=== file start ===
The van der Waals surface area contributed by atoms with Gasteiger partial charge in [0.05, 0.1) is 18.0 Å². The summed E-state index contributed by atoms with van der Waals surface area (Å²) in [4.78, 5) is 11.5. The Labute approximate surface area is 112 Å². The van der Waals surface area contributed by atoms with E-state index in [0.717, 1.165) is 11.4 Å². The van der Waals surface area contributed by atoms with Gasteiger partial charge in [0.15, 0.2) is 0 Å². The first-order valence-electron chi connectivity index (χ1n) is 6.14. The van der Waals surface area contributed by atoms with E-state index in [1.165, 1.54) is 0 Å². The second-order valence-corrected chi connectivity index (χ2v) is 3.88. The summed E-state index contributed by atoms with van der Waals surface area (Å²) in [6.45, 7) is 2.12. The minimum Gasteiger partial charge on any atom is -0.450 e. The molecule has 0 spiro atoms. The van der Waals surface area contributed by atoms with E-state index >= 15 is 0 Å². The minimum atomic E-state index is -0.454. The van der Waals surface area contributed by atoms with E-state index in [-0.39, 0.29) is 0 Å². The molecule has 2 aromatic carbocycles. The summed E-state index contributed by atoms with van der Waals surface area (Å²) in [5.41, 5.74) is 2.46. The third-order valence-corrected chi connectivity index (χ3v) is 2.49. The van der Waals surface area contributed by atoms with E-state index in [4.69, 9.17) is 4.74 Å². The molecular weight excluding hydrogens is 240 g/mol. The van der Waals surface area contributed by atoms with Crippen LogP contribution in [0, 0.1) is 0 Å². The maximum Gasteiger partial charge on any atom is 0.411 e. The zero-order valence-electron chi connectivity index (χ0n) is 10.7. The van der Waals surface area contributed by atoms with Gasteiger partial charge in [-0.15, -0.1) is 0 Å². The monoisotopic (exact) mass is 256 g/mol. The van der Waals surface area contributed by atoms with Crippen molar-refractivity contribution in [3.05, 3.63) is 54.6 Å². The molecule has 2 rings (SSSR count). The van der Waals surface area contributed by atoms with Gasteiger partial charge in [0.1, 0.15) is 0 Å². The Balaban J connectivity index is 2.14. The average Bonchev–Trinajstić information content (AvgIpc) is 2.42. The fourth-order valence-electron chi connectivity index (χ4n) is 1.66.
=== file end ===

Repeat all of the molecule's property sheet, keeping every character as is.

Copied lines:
The van der Waals surface area contributed by atoms with Gasteiger partial charge in [0.05, 0.1) is 18.0 Å². The summed E-state index contributed by atoms with van der Waals surface area (Å²) in [4.78, 5) is 11.5. The Labute approximate surface area is 112 Å². The van der Waals surface area contributed by atoms with E-state index in [0.717, 1.165) is 11.4 Å². The van der Waals surface area contributed by atoms with Gasteiger partial charge in [0.15, 0.2) is 0 Å². The first-order valence-electron chi connectivity index (χ1n) is 6.14. The van der Waals surface area contributed by atoms with E-state index in [1.165, 1.54) is 0 Å². The second-order valence-corrected chi connectivity index (χ2v) is 3.88. The summed E-state index contributed by atoms with van der Waals surface area (Å²) in [6.45, 7) is 2.12. The minimum Gasteiger partial charge on any atom is -0.450 e. The molecule has 0 spiro atoms. The van der Waals surface area contributed by atoms with E-state index >= 15 is 0 Å². The minimum atomic E-state index is -0.454. The van der Waals surface area contributed by atoms with E-state index in [-0.39, 0.29) is 0 Å². The molecule has 2 aromatic carbocycles. The summed E-state index contributed by atoms with van der Waals surface area (Å²) in [5.41, 5.74) is 2.46. The third-order valence-corrected chi connectivity index (χ3v) is 2.49. The van der Waals surface area contributed by atoms with E-state index in [4.69, 9.17) is 4.74 Å². The molecular weight excluding hydrogens is 240 g/mol. The van der Waals surface area contributed by atoms with Crippen LogP contribution in [0, 0.1) is 0 Å². The maximum Gasteiger partial charge on any atom is 0.411 e. The zero-order valence-electron chi connectivity index (χ0n) is 10.7. The van der Waals surface area contributed by atoms with Gasteiger partial charge in [-0.15, -0.1) is 0 Å². The monoisotopic (exact) mass is 256 g/mol. The van der Waals surface area contributed by atoms with Crippen molar-refractivity contribution in [3.05, 3.63) is 54.6 Å². The molecule has 2 rings (SSSR count). The van der Waals surface area contributed by atoms with Gasteiger partial charge in [0.1, 0.15) is 0 Å². The Balaban J connectivity index is 2.14. The average Bonchev–Trinajstić information content (AvgIpc) is 2.42. The fourth-order valence-electron chi connectivity index (χ4n) is 1.66.